Supernanny not required?

I’ve just finished watching the whole series of Jo Frost: Extreme Parental Guidance on Sky+ (It clashed with Holby. Nuff said). (The first time I wrote that sentence, it said ‘extreme parenting’. What would that look like? Mums and dads jumping out of planes with tantrumming kids strapped to their backs? The naughty step replaced by a Naughty Piranha Pool in a James Bond stylee?)

Before I had children and when DD was very tiny, I used to occasionally watch Supernanny (v glad Jo’s now lost the severe specs and suits) with a sort of ghoulish fascination. It felt voyeuristic looking at these mums and dads who were at their wits end with some appalling behaviour when I was barely a mum myself. And very easy to judge. After all, it’s bloomin’ obvious isn’t it? Kids LIKE boundaries, so why haven’t you set any? Kids NEED a proper bedtime routine, so why are you allowing them to bounce off the walls at 11pm?

Some of her advice must have penetrated, because we’ve had good bedtime routines since ours were a few weeks old and I still think it’s crucial. Not least because much as I adore my munchkins, 7pm onwards is grown-up time in our house, time to cook, watch telly, have a conversation, drink wine, get on with chores or work, or lie in a bath with Grazia. It is not time for dealing with progressively more overtired and tricksy kiddiwinks.

From the look of this latest series, the same old issues of boundaries, discipline, bedtime, following through, mealtime battles and not working as a team are still the biggies for parents. Obviously the examples on the show are at the extreme end of the spectrum – hence the name of the series – but my goodness there were some shockers in there.

A mum who ‘had’ to force feed a four year old, a bored little boy who spent all day every day playing computer games, a spoiled little pageant queen and a six year old who had never spent a night in her own bed. Her single mum had never had an evening to herself on the sofa, and never had her bed to herself. Now that’s sleep deprivation, not to mention a killer when you’re trying to find a boyfriend.

The one that really shocked me, though, was a little girl who pulled her own hair out and was addicted to dummies and was always on her mum’s hip. I missed the bit where they said how old she was and assumed she was a bit older than DS, maybe twoish. But she was three and a half! The same age as DD! And still having a bottle of milk in the night! And was never, ever separated physically from her mum, who just carried her round and referred to her as ‘the baby’.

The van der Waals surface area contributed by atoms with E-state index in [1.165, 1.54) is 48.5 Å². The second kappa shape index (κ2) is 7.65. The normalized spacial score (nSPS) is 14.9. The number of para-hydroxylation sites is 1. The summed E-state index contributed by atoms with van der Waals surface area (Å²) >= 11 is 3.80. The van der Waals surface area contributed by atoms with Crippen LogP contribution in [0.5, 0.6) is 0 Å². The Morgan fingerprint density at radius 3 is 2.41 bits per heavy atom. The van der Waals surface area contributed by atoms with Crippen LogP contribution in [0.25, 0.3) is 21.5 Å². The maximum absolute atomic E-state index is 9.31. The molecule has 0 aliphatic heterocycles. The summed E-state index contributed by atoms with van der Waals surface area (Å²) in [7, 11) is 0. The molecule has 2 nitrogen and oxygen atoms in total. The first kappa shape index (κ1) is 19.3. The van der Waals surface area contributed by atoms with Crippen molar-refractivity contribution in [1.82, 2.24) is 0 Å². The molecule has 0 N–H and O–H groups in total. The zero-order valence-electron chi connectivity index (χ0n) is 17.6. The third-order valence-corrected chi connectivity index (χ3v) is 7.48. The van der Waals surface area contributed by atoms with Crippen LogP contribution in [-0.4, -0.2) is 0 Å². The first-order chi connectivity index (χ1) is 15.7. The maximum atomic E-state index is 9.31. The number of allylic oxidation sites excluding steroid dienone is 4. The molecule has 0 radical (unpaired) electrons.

I found this story particularly sad because it became quite obvious that it wasn’t just the little girl driving all these habits – although she kicked up a stink when things started to change – but also her mum. Her mum was desperately worried about the hair pulling (I mean, the little girl was almost bald), then noticed the connection with the dummy and found when dummies were banned during the day it stopped, but still couldn’t bring herself to get rid of the dummies completely. She started to understand that her insistence on babying her little girl was seriously stunting her normal emotional and behavioural development, yet took some time to ‘let go’.

I’ve never, touch wood/yet, needed to use any of Jo Frost’s techniques (and I know naughty steps/discipline is a whole other controversial conversation) but they clearly work for parents who are desperate. And I think the reason they work is that she supports parents and encourages them to become more confident in their own ability to raise their children. She also reminds us – sometimes not that gently – that our children are just children, manipulative and persistent as they can be, and unless we work at changing our behaviour and habits, whatever situation we are in will not change, and will not get better. And at the extreme end of the spectrum, we may actually be seriously damaging our kids.

Being a parent is such an immense challenge, and sometimes, to me at least, it can feel like you’re the only one getting it wrong. I enjoyed the series – not just because it made me realise that even on my kiddies’ dodgy days, things really aren’t that bad – but also because just watching it was a reminder than I’m not alone. We all have to deal with the same crap, the same conflicts, the same guilt, the same self-scuppering behaviour in ourselves. Thank goodness it’s rarely that extreme. Though I’m sure someone on eBay could supply the piranhas if things round here do deteriorate…

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